Pesach frees us from the tyranny of time
Memory of historic events is central to the Seder. But it also helps to release us from the burden of the past
Last year during filming BBC1’s programme about the Seder, I was asked a question by one of the participants that challenged my thinking and enriched my Seder experience.
We had just finished reciting the Aramaic passage Ha lachma anya, which recalls the bread of affliction our ancestors ate in Egypt, when I was asked if we had reached the point in the Seder where we have symbolically left Egypt? I struggled to respond because the Seder is not a straightforward enactment of the journey from oppression to freedom.
The Seder begins with a symbolic gesture of freedom (drinking the Kiddush wine in a reclining position) indicating redemption but then, as if retreating back in time, this is shortly followed by dipping vegetables into salt water to evoke the tears of servitude.
The recital of the first half of Hallel indicates that we are free but this is then followed by eating bitter herbs, symbolically placing us back in Egypt. The Haggadah text itself veers erratically between passages that call to mind oppression and passages that stir up impressions of freedom in no particular order.
The Seder is by no means a linear journey from bondage to freedom; rather, like a post-modern novel, it plunges one in at out of the story with scant regard for the timeline. The Seder experience is not about travelling back in time but rather it’s about transcending time altogether.
The reason the Seder is so evocative is because it collapses time; generations, memories, dreams and hopes. Be they individual, familial or communal. And this is liberating because time, or more accurately one’s awareness of it, can be terribly oppressive; the weight of the past, unfulfilled dreams, the trauma of change, the desperate desire sometimes to go back in time and relive certain moments, the need to hold on to the present, the awareness of constant ticking of the clock, the lengthening of the shadows. Freedom from the tyranny of time may be what the Seder is all about.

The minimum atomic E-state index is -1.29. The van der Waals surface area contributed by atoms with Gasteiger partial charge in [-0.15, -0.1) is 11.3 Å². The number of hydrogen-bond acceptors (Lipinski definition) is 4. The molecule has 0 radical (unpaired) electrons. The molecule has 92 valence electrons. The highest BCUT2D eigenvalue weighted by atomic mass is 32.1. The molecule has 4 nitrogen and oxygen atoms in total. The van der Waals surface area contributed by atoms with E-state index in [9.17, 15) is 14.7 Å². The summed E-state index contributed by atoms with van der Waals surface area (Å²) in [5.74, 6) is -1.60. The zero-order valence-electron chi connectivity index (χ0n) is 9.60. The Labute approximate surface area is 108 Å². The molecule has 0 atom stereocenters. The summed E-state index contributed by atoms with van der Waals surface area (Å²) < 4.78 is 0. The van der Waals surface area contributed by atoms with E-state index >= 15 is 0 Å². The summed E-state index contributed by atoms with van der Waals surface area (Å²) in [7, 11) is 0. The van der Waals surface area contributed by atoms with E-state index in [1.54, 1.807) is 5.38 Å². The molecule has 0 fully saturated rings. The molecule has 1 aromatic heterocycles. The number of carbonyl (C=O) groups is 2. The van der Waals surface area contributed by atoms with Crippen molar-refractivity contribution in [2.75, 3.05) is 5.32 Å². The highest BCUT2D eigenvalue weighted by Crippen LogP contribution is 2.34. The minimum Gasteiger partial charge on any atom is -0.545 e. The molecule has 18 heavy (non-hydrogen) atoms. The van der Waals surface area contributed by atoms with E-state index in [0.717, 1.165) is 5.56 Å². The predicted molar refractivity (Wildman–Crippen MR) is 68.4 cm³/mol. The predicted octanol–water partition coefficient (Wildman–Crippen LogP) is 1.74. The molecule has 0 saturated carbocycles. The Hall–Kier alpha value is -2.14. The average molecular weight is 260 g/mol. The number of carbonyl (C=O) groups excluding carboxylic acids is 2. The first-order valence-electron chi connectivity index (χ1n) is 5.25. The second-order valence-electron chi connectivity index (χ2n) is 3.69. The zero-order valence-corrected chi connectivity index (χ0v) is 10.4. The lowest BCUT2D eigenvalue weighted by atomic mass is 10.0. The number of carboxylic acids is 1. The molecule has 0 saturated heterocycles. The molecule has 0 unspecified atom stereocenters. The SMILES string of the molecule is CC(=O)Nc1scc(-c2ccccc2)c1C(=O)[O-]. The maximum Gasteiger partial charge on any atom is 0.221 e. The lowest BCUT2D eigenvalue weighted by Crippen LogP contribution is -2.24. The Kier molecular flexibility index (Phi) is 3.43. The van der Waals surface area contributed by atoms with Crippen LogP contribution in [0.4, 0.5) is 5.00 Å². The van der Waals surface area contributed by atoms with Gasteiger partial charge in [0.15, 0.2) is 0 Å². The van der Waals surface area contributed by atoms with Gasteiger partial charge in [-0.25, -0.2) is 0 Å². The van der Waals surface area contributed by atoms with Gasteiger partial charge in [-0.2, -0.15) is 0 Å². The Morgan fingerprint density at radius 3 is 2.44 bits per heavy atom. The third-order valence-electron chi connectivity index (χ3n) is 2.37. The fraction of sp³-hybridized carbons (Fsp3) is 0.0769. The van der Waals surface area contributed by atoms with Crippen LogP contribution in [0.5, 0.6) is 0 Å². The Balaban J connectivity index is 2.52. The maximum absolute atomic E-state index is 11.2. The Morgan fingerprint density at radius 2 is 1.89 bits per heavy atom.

One of the great post-modern novels, The Sound and the Fury, by William Faulkner, set in the south after the American civil war, tells the story of the erosion of the once proud Compson family.
Time weighs heavily like a burden on the main protagonist and eldest son, Quentin Compson. His entire world is rapidly changing along with his family’s fortunes. He seeks in vain to halt the advance of time and in the end it destroys him.
At one point he picks up a watch his father gave him and he recalls his father’s words: “I give you the mausoleum of all hope and desire... I give it to you not that you may remember time, but that you might forget it now and then for a moment and not spend all your breath trying to conquer it.”
On Seder night, for a brief moment, we forget time and experience the point where past, present and future intersect. This collapsing or condensing of time was manifest at the very first Seder when our ancestors in Egypt beheld God’s revelation at midnight; midnight being the immeasurable space between two days, a time that is not made of time.
However, there is a problem with collapsing time and that is that we cannot live without the awareness of the passage of time. The passage of time enables us to cherish what we have, it helps heal wounds and pain, it gives us things to look forward to; it gives us perspective.
The tragedy of a life unable to experience the passage of time is evident in the youngest Compson brother, the severally mentally disabled Benji. As he has no concept of time he experiences constant and fresh pain and loss.
Faulkner said of Benji: “To that idiot, time was not a continuation, it was an instant, there was no yesterday and no tomorrow, it all is this moment, it all is [now] to him. He cannot distinguish between what was last year and what will be tomorrow, he doesn’t know whether he dreamed it or saw it.”
The downside of transcending time is utter disorientation. The tragedy of the Compson brothers is that Quentin is unable to transcend time, while Benji cannot begin to grasp time. Both are cursed and suffer terribly, although in different ways, as a result.
Maybe that is why immediately after the Seder we begin the most time-conscious ritual of all: counting the Omer, as if to reinforce the importance of time in our lives. While the Seder creates the magical experience of collapsed time, it can only be momentary. We must inevitably get back to the temporal world; we cannot truly conquer time but we might forget it now and then for a moment and not spend all our breath trying to conquer it. Seder night presents this opportunity and if grasped its magic will continue to be felt all year long.